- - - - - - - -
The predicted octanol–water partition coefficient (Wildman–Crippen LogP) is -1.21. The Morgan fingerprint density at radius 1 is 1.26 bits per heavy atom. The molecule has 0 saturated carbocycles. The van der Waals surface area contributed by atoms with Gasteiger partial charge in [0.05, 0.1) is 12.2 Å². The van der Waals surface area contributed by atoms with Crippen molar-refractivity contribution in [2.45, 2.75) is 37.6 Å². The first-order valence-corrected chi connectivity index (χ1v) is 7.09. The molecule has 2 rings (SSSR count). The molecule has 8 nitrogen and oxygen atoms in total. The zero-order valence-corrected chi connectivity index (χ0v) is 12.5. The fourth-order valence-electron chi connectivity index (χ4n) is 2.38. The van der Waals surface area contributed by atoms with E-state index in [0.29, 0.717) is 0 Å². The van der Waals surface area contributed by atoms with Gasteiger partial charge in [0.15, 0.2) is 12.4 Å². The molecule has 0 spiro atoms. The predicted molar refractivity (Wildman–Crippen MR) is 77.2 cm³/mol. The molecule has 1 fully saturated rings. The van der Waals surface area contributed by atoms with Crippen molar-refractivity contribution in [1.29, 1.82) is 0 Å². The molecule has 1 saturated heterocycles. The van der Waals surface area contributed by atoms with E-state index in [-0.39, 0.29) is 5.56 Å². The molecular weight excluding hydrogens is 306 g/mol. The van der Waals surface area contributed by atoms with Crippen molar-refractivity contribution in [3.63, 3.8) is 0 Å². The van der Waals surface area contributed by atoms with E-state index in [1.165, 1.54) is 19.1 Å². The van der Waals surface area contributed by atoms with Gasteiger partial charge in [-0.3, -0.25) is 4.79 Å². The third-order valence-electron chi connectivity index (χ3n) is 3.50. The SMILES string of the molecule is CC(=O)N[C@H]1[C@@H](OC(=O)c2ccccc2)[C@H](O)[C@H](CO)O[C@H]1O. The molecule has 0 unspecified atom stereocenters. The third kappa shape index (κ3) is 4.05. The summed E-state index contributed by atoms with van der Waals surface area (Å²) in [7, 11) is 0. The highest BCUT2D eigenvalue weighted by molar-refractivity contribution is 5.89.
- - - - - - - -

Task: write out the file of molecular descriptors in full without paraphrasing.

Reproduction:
The predicted octanol–water partition coefficient (Wildman–Crippen LogP) is -1.21. The Morgan fingerprint density at radius 1 is 1.26 bits per heavy atom. The molecule has 0 saturated carbocycles. The van der Waals surface area contributed by atoms with Gasteiger partial charge in [0.05, 0.1) is 12.2 Å². The van der Waals surface area contributed by atoms with Crippen molar-refractivity contribution in [2.45, 2.75) is 37.6 Å². The first-order valence-corrected chi connectivity index (χ1v) is 7.09. The molecule has 2 rings (SSSR count). The molecule has 8 nitrogen and oxygen atoms in total. The zero-order valence-corrected chi connectivity index (χ0v) is 12.5. The fourth-order valence-electron chi connectivity index (χ4n) is 2.38. The van der Waals surface area contributed by atoms with E-state index in [0.29, 0.717) is 0 Å². The van der Waals surface area contributed by atoms with Gasteiger partial charge in [0.15, 0.2) is 12.4 Å². The molecule has 0 spiro atoms. The predicted molar refractivity (Wildman–Crippen MR) is 77.2 cm³/mol. The molecule has 1 fully saturated rings. The van der Waals surface area contributed by atoms with Crippen molar-refractivity contribution in [1.29, 1.82) is 0 Å². The molecule has 1 saturated heterocycles. The van der Waals surface area contributed by atoms with E-state index in [-0.39, 0.29) is 5.56 Å². The molecular weight excluding hydrogens is 306 g/mol. The van der Waals surface area contributed by atoms with Crippen molar-refractivity contribution in [3.63, 3.8) is 0 Å². The van der Waals surface area contributed by atoms with E-state index in [1.165, 1.54) is 19.1 Å². The van der Waals surface area contributed by atoms with Gasteiger partial charge in [-0.3, -0.25) is 4.79 Å². The third-order valence-electron chi connectivity index (χ3n) is 3.50. The SMILES string of the molecule is CC(=O)N[C@H]1[C@@H](OC(=O)c2ccccc2)[C@H](O)[C@H](CO)O[C@H]1O. The molecule has 0 unspecified atom stereocenters. The third kappa shape index (κ3) is 4.05. The summed E-state index contributed by atoms with van der Waals surface area (Å²) in [7, 11) is 0. The highest BCUT2D eigenvalue weighted by molar-refractivity contribution is 5.89.